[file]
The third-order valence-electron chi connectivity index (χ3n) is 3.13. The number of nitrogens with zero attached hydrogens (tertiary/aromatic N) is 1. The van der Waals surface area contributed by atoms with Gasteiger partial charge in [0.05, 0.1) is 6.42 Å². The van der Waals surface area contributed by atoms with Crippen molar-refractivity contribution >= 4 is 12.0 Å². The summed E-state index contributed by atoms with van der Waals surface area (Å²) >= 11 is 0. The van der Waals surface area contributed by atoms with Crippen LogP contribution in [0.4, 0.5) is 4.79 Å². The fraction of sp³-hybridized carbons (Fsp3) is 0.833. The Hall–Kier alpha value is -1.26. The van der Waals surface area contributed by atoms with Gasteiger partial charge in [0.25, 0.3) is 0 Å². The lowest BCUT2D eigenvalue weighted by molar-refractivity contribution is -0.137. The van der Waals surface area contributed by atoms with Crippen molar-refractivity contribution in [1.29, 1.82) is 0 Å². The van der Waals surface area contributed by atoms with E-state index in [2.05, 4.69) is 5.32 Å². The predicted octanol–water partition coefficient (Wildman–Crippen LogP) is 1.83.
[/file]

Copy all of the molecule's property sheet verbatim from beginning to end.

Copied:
The third-order valence-electron chi connectivity index (χ3n) is 3.13. The number of nitrogens with zero attached hydrogens (tertiary/aromatic N) is 1. The van der Waals surface area contributed by atoms with Gasteiger partial charge in [0.05, 0.1) is 6.42 Å². The van der Waals surface area contributed by atoms with Crippen molar-refractivity contribution >= 4 is 12.0 Å². The summed E-state index contributed by atoms with van der Waals surface area (Å²) >= 11 is 0. The van der Waals surface area contributed by atoms with Crippen LogP contribution in [0.4, 0.5) is 4.79 Å². The fraction of sp³-hybridized carbons (Fsp3) is 0.833. The Hall–Kier alpha value is -1.26. The van der Waals surface area contributed by atoms with Gasteiger partial charge in [0.25, 0.3) is 0 Å². The lowest BCUT2D eigenvalue weighted by molar-refractivity contribution is -0.137. The van der Waals surface area contributed by atoms with Crippen molar-refractivity contribution in [1.29, 1.82) is 0 Å². The van der Waals surface area contributed by atoms with E-state index in [2.05, 4.69) is 5.32 Å². The predicted octanol–water partition coefficient (Wildman–Crippen LogP) is 1.83.